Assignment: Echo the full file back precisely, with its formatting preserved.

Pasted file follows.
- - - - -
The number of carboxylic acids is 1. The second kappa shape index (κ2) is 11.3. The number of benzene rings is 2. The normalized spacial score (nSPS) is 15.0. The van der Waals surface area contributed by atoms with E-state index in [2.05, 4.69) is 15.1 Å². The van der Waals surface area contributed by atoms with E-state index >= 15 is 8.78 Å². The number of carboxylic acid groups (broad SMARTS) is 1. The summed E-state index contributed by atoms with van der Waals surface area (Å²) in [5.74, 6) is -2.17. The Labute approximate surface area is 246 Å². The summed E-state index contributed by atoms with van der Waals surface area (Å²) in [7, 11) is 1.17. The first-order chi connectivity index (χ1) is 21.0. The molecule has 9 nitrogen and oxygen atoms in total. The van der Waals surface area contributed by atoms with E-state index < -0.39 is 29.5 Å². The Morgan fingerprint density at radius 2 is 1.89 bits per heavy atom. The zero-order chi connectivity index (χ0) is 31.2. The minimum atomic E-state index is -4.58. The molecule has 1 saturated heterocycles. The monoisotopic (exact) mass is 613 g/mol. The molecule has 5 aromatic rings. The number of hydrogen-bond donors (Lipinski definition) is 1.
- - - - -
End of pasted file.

The number of carboxylic acids is 1. The second kappa shape index (κ2) is 11.3. The number of benzene rings is 2. The normalized spacial score (nSPS) is 15.0. The van der Waals surface area contributed by atoms with E-state index in [2.05, 4.69) is 15.1 Å². The van der Waals surface area contributed by atoms with E-state index >= 15 is 8.78 Å². The number of carboxylic acid groups (broad SMARTS) is 1. The summed E-state index contributed by atoms with van der Waals surface area (Å²) in [5.74, 6) is -2.17. The Labute approximate surface area is 246 Å². The summed E-state index contributed by atoms with van der Waals surface area (Å²) in [7, 11) is 1.17. The first-order chi connectivity index (χ1) is 21.0. The molecule has 9 nitrogen and oxygen atoms in total. The van der Waals surface area contributed by atoms with E-state index < -0.39 is 29.5 Å². The Morgan fingerprint density at radius 2 is 1.89 bits per heavy atom. The zero-order chi connectivity index (χ0) is 31.2. The minimum atomic E-state index is -4.58. The molecule has 1 saturated heterocycles. The monoisotopic (exact) mass is 613 g/mol. The molecule has 5 aromatic rings. The number of hydrogen-bond donors (Lipinski definition) is 1.